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Old 04-19-09, 01:37 PM   #1
gascort
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Default Rain Garden Build Thread

I'm making one this summer. I know they're popular in Kansas City, because they have been publicly pushing them for a few years now.
This post explains the background for my decision, local issues, and logic of why you should make a rain garden.

Here's some background:
I live in St. Louis City, in a small house on a small lot. All the houses in the city have gutters that dump straight into the sewer. 100 years ago when most of these homes were built, no one cared about putting human and household waste into the rivers. Now it's known to be a problem, but it's not feasible to put in separate pipes for storm and sewer drains to each property. All of our sewers drain to the same place, even the ones off the streets - to the wastewater treatment facility, then to the Mississippi River. Normally fine, but every time we have rain that's more than a sprinkle, the sewers are overstressed. To avoid backups into hundreds of thousands of basements, our utility has hundreds of overflow points where wastewater dumps straight into local creeks and streams untreated. (A BIG problem)

I'm trying to make our property output as little stormwater as possible; we already send very little wastewater out of our home.
I made a rain barrel last year and it worked great. I have two gutters; each drains 1/2 of our home. I can't put a barrel on the front gutter; the wife won't allow it. (she wasn't fond of the one on the back at first)

It's time to eliminate what I can of the front gutter's input into the sewer, and I'm going to make a rain garden. Basically a rain garden is a detention pond with plants in it. The garden fills with water when it rains, submerging some of the (tolerant) plants for up to 4 hours. The water from the garden soaks into the ground, feeding our aquifer, instead of running off and causing stormwater/wastewater issues.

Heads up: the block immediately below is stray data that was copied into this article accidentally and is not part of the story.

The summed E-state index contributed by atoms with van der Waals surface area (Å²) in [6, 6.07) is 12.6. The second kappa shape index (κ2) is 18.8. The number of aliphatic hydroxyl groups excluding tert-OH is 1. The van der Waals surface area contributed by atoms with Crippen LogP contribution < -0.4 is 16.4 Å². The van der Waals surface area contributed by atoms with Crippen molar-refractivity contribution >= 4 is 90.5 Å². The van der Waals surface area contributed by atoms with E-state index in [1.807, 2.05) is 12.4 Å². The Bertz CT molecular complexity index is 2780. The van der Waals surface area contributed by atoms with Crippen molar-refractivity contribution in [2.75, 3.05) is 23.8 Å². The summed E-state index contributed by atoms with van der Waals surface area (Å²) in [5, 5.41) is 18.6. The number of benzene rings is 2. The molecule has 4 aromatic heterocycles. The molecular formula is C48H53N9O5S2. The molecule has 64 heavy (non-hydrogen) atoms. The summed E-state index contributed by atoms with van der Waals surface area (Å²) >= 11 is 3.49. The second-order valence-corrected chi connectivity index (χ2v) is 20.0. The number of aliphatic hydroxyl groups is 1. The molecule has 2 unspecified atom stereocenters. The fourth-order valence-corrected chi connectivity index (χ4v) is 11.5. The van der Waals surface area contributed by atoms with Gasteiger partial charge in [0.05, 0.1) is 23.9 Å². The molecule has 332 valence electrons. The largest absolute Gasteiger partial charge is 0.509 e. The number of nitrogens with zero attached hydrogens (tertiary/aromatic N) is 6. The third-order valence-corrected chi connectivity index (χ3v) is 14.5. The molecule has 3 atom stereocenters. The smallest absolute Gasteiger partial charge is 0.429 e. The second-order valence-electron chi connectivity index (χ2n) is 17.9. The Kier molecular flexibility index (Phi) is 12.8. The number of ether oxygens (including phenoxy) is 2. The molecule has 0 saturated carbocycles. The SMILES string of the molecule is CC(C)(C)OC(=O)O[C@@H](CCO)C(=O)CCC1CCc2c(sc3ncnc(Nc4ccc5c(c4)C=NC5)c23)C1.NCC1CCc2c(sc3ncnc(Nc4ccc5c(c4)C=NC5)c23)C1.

Many people have "rain gardens" that either don't do much or create more runoff; I support their efforts, but I want to lead with a good example; my city is just coming around to advocating rain gardens.

Schematic to follow...

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Old 04-19-09, 02:32 PM   #2
gascort
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The detention bucket is a small (maybe 2 gallon?) bucket with a screen at the top. It helps control the water and get it to one of two places: Into the rain garden, or under a super-downfall or in the event of a blockage, into the sewer as normal. It is filled with concrete to keep it from blowing around, and connects to a PVC pipe that is buried under my front yard (not to scale - it's 20+ feet to the sidewalk) and that pipe empties onto the sidewalk. Water flows across the sidewalk and into the rain garden, and if it manages to overflow into the street, dense groundcover will prevent too much erosion.
Whatcha think?
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Old 04-19-09, 03:30 PM   #3
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I think thats a great idea. My wife went to school for environmental planning and I can remember her talking about how redirecting rain water and other things that effect rain water cause so many problems. Just think of the problems that would be solved if every other person did this in your city. The results would probably save millions of dollars not just for the treatment costs, but also in healthcare and building (in the form of rebuilding) costs.
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Old 04-20-09, 10:16 AM   #4
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I don't understand why the gutters are connected to the sewer at all. Just dump the excess water from your rain barrel onto the lawn.
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Old 04-20-09, 08:16 PM   #5
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My roof has the same surface area of my whole yard, including impermeable concrete. OK to do in the suburbs or country, but here that would mean running off right into the street, and ultimately, the sewer.

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